Will 3D TV Ever Catch On?

from the do-we-want-it-to? dept

Like yesterday’s story about new film technologies, I have to wonder when people put a lot of effort into simply improving the quality of something most people think is “good enough” already. The NY Times (in their registration crazy way) have an article wondering if 3D TV will ever catch on. While there have been many experiments over the years, they’ve usually involved forcing people to wear funky glasses. Some new technologies are coming out that don’t require glasses, but that doesn’t change the basic question. Do people really want to watch TV in 3D? It’s a neat effect every once in a while, but if it starts showing up regularly, it’s likely to be considered overkill.

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Comments on “Will 3D TV Ever Catch On?”

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David says:


Comments about advances in technology being simply a fad, or overkill, or unlikely to catch on strike me as the types of comments that our descendants will look back on and laugh at. Similar to when people thought radios in cars would be too distracting, or when that guy at the patent office at the end of the 19th century thought there was nothing left to invent. I think 3D TV depends a lot on how good the technology is and how it is presented.

If, instead of a screen, your television was something like a table with a 3D scene playing out on top of it, with the clarity and visibility of television today (i.e. no translucent flickering holograms, please) I think people would never want to go back to flatscreens. I’d also like the ability to scale the scene so I could watch it at normal “television” size (this would involve closeups, etc, similar to the way camera movements happen on TV today) or have it blown up to room size, where you simply see the whole scene like a play, and can walk around it and in it at will.

thecaptain says:

Re: Hm

You make a good point.

However, its my opinion that I don’t think that such technology would replace TV as it is today (2D).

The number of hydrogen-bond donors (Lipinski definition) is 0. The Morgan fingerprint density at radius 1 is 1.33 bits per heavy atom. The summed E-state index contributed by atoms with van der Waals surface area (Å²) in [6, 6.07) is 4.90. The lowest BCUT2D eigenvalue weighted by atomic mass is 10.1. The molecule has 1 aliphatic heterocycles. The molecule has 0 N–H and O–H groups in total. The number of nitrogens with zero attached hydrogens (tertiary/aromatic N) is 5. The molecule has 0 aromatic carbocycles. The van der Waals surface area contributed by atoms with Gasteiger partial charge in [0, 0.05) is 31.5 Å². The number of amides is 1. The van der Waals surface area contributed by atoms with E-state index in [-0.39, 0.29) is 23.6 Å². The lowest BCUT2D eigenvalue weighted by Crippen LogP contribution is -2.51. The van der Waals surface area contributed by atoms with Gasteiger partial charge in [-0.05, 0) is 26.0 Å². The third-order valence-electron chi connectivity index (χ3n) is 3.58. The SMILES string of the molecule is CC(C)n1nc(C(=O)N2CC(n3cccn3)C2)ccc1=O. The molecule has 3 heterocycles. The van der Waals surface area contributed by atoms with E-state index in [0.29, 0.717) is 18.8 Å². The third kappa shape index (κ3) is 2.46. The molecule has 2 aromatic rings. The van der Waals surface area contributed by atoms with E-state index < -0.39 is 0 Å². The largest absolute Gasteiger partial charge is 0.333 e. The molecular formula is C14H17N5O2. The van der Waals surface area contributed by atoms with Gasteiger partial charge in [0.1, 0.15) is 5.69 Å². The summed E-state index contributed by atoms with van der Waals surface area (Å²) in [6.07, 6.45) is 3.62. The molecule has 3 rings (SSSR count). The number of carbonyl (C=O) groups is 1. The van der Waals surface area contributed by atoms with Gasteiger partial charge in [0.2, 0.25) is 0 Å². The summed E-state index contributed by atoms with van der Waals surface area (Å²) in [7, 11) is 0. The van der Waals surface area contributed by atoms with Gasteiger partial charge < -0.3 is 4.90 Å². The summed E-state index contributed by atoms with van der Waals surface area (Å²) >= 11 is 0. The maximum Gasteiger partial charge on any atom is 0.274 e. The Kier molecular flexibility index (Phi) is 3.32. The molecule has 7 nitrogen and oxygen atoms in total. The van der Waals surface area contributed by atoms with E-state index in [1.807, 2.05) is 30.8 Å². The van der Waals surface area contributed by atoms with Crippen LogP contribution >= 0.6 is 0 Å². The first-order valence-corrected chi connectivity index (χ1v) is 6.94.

Think about it…a lot of thought and artwork goes into layouts, the right shot so to speak…precisely because of the 2D nature of the screen. Also, maybe because of this same nature (although its not the only reason) TV is a passive experience…we sit and “enjoy” the vision that is fed to us by the producers of the content/medium.

Now, lets look at a “Tabletop like” 3D tv experience… The opportunity for a producer of content to frame his vision would be somewhat limitted to the level of detail (close up) offered…since we can look at the action from any angle WE, as viewers, choose. Also, the experience is much much less passive….because we would have to spend our time either with advanced controls or simply running around the table trying to get the best angle to see everything (and perhaps missing crucial pieces of information).

The way I see it, 3DTV isn’t necessarily fluff, or worthless. It MIGHT grow into something INDEPENDANT from broadcast 2D TV, but it won’t supplement or replace it.

David says:

Re: Re: Hm

I guess I was picturing the tabletop 3D TV to be very similar to TV today… I was imagining the tabletop version to use closeups and camera angles similar to today’s 2D TV, just in three dimensions. Instead of walking around the table, perhaps viewers would see the same view from no matter what angle they were at.
Now the full-room version would be something you walk around (and perhaps in).
The best combination would be that some shows would be filmed in both formats simultaneously, and you could choose which way to watch it – either as an immersive experience, or by following the director’s viewpoint.

Anonymoose says:

No Subject Given

I don’t think the tabletop idea would be very good (I assume your thinking about something like the R2D2 hologram in Star Wars Episode IV – the first one they made, in the ’70s?). It would be like looking at a tabletop model. I think 3D should be done on a BIG home theater projection screen – something that would make everything life size and immersive and real looking.
BTW, while these guys are wondering about 3D TV, 3D is already making steady inroads into the desktop PC world. If you like immersive VR, check out the tons of VR headsets reviewed at http://www.stereo3d.com (an info site for 3D enthusiasts). Granted the cheap ones are low res, but they’re getting better. If you want to play games in 3D, look at the info on shutter glases. Thanks to the Direct 3D and Open GL standards you can now watch almost any 3D game or use almost any 3D software in stereo with the right card and drivers. nVidia has drivers that work with cards using their chips at http://www.nVidia.com. If you don’t want to use 3D glasses, there are even some no glasses computer monitors out there: http://www.dti3d.com, http://www.dresden3d.com.

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